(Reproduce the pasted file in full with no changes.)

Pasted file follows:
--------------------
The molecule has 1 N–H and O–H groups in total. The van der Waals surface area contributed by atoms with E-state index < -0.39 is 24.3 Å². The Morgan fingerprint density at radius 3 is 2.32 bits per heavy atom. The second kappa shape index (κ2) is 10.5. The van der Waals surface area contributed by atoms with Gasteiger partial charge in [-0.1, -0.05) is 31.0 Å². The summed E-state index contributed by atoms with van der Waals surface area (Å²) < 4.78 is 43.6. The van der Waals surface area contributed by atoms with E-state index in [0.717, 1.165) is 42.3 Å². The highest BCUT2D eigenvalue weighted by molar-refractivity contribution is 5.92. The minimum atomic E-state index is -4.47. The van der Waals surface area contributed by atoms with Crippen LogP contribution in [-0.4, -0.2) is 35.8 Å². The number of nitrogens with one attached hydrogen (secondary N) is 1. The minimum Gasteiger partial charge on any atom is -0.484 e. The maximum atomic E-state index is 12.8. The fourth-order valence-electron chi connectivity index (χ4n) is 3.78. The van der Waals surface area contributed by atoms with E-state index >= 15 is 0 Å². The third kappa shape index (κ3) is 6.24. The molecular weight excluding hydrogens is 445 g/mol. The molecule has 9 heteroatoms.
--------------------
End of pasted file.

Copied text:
The molecule has 1 N–H and O–H groups in total. The van der Waals surface area contributed by atoms with E-state index < -0.39 is 24.3 Å². The Morgan fingerprint density at radius 3 is 2.32 bits per heavy atom. The second kappa shape index (κ2) is 10.5. The van der Waals surface area contributed by atoms with Gasteiger partial charge in [-0.1, -0.05) is 31.0 Å². The summed E-state index contributed by atoms with van der Waals surface area (Å²) < 4.78 is 43.6. The van der Waals surface area contributed by atoms with E-state index in [0.717, 1.165) is 42.3 Å². The highest BCUT2D eigenvalue weighted by molar-refractivity contribution is 5.92. The minimum atomic E-state index is -4.47. The van der Waals surface area contributed by atoms with Crippen LogP contribution in [-0.4, -0.2) is 35.8 Å². The number of nitrogens with one attached hydrogen (secondary N) is 1. The minimum Gasteiger partial charge on any atom is -0.484 e. The maximum atomic E-state index is 12.8. The fourth-order valence-electron chi connectivity index (χ4n) is 3.78. The van der Waals surface area contributed by atoms with E-state index >= 15 is 0 Å². The third kappa shape index (κ3) is 6.24. The molecular weight excluding hydrogens is 445 g/mol. The molecule has 9 heteroatoms.